Anyway, where does blue fit into all this? As a young person in the early 90s, I was heavily into alternative music – enough so that I was a deejay on the college radio station- and my roommate and I spent the summers in Ada working and staying at our apartment, finding ways to amuse ourselves (shoutout to my roommate for being my partner in -not crime- but hijinks in all of this). Well, one of those ways was changing the lightbulb in our front porch light. This is a far more complicated decision than it seems. For two young ladies living on their own, a red light was obviously a no. A yellow light was too close to normal, and we couldn’t have that. Orange was rejected for similar reasons. A blacklight bulb might have been interesting but it would have been useless for actually illuminating the front door. Ultimately, if I remember correctly (and based on powers of elimination based on current light bulb choices) that would have left it to either green or blue. Yes, you may have guessed I lived in an apartment with a blue light bulb shining from the front step. It was a defining moment in my life – where I was truly discovering who I was and what I wanted from life (or at least what I thought I wanted).
Eventually, I left the blue light bulb behind and went off to grad school and got a doctorate in psychology. I worked as a psychologist for 7-8 years, predominantly doing therapy on a daily basis. I had days I felt fulfilled but more days that I felt that something was off or missing. Also, I don’t know if any of you out there reading has seen me do paperwork, but it’s not my favorite thing in the world by a lot – and as a psychologist, there is a disproportionate amount of paperwork. I felt like it was multiplying when I turned my back. For real.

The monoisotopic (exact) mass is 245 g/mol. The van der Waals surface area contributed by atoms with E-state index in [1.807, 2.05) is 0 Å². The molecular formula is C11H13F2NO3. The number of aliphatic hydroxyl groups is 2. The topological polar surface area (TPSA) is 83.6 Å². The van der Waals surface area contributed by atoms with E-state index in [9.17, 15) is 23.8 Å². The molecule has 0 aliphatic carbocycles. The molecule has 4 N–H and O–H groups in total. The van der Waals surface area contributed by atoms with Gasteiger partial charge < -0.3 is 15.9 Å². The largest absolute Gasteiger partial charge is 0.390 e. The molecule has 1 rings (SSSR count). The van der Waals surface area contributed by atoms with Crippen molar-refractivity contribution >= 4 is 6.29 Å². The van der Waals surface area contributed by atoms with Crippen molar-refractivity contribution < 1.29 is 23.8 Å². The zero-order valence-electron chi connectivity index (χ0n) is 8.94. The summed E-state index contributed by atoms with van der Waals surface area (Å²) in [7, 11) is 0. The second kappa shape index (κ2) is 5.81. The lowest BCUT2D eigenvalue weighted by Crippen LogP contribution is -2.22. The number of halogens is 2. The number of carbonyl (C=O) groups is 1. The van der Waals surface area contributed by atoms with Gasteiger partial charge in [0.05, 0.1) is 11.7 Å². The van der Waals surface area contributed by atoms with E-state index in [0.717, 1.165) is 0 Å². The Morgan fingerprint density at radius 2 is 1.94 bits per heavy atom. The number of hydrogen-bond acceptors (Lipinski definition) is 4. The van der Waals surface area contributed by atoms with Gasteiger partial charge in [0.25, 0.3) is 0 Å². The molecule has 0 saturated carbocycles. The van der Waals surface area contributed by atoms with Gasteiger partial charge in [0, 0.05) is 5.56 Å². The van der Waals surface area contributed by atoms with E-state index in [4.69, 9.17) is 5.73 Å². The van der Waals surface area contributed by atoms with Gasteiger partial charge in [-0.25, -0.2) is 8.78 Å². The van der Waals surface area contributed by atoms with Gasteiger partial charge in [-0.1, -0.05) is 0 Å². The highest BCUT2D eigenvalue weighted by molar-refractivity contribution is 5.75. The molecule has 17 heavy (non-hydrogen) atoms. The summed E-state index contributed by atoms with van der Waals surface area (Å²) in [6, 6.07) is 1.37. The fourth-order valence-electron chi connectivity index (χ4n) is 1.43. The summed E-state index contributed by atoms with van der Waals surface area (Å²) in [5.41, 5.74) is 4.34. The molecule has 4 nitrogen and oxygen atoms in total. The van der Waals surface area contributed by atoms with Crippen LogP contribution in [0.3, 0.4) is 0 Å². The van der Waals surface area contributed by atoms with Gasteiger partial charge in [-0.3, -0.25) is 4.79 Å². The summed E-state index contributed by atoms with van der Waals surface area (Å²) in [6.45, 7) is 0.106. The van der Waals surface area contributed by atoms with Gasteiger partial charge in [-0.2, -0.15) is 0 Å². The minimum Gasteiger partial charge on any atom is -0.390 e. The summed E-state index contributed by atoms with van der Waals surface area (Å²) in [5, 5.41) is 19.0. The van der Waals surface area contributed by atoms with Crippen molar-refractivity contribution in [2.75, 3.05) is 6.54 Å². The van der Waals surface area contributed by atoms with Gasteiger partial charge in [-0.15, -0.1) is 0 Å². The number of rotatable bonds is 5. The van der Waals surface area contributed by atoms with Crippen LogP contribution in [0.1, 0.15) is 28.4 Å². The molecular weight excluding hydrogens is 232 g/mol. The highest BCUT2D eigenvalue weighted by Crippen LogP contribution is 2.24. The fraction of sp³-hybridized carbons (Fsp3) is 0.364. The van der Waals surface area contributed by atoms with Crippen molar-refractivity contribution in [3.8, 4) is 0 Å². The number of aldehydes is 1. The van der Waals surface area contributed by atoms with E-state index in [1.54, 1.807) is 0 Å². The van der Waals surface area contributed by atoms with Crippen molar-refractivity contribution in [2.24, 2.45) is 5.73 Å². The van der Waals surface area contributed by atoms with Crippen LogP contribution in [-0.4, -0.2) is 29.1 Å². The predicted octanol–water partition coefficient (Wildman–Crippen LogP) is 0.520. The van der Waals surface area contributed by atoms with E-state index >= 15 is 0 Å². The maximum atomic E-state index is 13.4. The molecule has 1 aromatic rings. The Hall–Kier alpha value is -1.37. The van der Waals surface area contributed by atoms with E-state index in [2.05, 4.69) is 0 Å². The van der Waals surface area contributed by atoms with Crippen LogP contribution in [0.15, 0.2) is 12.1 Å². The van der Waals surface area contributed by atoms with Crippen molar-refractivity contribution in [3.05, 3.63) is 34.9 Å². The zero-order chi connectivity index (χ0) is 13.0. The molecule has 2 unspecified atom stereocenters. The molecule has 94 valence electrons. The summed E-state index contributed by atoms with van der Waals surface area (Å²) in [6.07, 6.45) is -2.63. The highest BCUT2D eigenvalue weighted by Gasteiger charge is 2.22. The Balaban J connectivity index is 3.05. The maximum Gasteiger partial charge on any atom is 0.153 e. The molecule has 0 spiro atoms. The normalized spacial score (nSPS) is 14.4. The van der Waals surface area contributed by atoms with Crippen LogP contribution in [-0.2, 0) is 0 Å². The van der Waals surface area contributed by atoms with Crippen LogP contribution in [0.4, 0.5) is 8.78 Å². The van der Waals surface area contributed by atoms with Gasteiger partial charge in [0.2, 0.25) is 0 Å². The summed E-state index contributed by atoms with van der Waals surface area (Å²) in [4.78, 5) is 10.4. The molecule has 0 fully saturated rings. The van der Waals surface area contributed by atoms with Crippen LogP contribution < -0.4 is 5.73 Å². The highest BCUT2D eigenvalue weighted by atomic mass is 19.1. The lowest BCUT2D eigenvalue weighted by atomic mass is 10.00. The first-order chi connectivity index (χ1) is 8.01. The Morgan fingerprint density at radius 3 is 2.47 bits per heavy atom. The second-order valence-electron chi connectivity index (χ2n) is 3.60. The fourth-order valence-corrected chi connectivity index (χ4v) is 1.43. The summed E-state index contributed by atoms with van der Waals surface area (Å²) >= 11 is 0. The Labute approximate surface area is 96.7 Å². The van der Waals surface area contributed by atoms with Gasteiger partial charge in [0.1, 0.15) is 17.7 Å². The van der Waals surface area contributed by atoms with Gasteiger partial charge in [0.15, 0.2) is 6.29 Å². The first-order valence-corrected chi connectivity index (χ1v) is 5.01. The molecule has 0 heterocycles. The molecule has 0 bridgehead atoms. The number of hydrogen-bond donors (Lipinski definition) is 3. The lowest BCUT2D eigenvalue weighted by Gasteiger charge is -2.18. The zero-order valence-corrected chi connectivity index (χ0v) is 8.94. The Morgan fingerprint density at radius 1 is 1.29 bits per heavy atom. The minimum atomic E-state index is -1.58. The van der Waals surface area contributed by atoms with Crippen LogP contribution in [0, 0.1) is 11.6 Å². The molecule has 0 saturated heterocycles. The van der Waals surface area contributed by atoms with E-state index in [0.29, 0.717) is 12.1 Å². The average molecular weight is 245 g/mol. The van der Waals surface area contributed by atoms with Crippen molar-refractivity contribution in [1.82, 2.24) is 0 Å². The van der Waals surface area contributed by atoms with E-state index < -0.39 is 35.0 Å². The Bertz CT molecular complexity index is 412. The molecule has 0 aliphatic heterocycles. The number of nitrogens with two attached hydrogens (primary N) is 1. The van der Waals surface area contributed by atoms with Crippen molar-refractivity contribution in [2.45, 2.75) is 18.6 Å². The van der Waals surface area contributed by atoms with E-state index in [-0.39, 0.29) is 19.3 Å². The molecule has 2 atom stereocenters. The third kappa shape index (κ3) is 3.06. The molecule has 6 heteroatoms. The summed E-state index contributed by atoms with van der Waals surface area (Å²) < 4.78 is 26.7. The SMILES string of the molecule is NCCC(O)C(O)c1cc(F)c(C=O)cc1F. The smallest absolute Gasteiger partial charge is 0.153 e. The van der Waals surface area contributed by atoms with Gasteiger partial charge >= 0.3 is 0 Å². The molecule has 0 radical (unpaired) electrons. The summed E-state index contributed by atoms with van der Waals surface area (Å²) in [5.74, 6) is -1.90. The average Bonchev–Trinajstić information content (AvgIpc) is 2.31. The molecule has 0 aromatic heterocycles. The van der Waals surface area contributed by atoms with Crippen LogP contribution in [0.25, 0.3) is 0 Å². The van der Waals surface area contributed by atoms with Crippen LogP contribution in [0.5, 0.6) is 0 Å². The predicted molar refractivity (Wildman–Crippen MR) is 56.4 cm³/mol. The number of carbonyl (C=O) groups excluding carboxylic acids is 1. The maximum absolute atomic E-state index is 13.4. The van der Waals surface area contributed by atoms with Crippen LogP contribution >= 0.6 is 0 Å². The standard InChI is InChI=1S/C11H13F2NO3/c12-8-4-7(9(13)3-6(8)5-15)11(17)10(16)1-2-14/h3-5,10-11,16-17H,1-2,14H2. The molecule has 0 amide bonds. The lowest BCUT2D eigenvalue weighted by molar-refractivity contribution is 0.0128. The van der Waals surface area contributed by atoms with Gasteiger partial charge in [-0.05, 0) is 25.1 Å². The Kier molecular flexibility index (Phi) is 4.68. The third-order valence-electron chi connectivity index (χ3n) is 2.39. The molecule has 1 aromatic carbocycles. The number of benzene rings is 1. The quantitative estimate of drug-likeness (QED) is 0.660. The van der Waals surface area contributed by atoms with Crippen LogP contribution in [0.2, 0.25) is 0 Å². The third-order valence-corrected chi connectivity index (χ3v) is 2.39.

Brand identity development – brainstorming and idea development
Flash forward to a more seasoned individual brainstorming a business name after an exciting career change. This business should embody creation and ideation and the idea of possibility. That blue light bulb actually entered my mind during the brainstorm session. Why that blue light bulb? When characters in cartoons get a big idea, it’s often a light bulb. In my mind then, that blue light bulb became the inner symbol for me for this new venture.
The connection between logo design, brand story, and brand identity
I bet by now you are wondering why my logo has never incorporated a light bulb. I have tried at various points in time to do just that. However, if you do a Google search and pop in the terms “light bulb logo” you will see just what I am up against in trying to make something unique in that arena. Suffice it to say I am satisfied in knowing that little blue bulb is shining it’s brilliant little light within the heart of this company, illuminating the possibilities all the way back from 1996. As many of you know, blue has certainly *always* been incorporated – and is strongly incorporated into my personal branding.
Here at Brilliant Blue Designs I believe every company has a story – or many stories. Those stories increase the effectiveness of a company’s branding because they inform and reinforce the branding. It is easier to keep branding consistent when it is literally part of your story. Blue is an intensely personal color for me that has threads through so many parts of my life. Color is not always this big a part of a company’s story, but it is in mine, and it ends up being a very easy thing for me to keep consistent in my branding as a result.. What plays a big part in yours? Does your brand reflect your story? Would you like help in making your brand more closely reflect your story? I can certainly help you with that – contact me (the button below will show you how) and we can get started!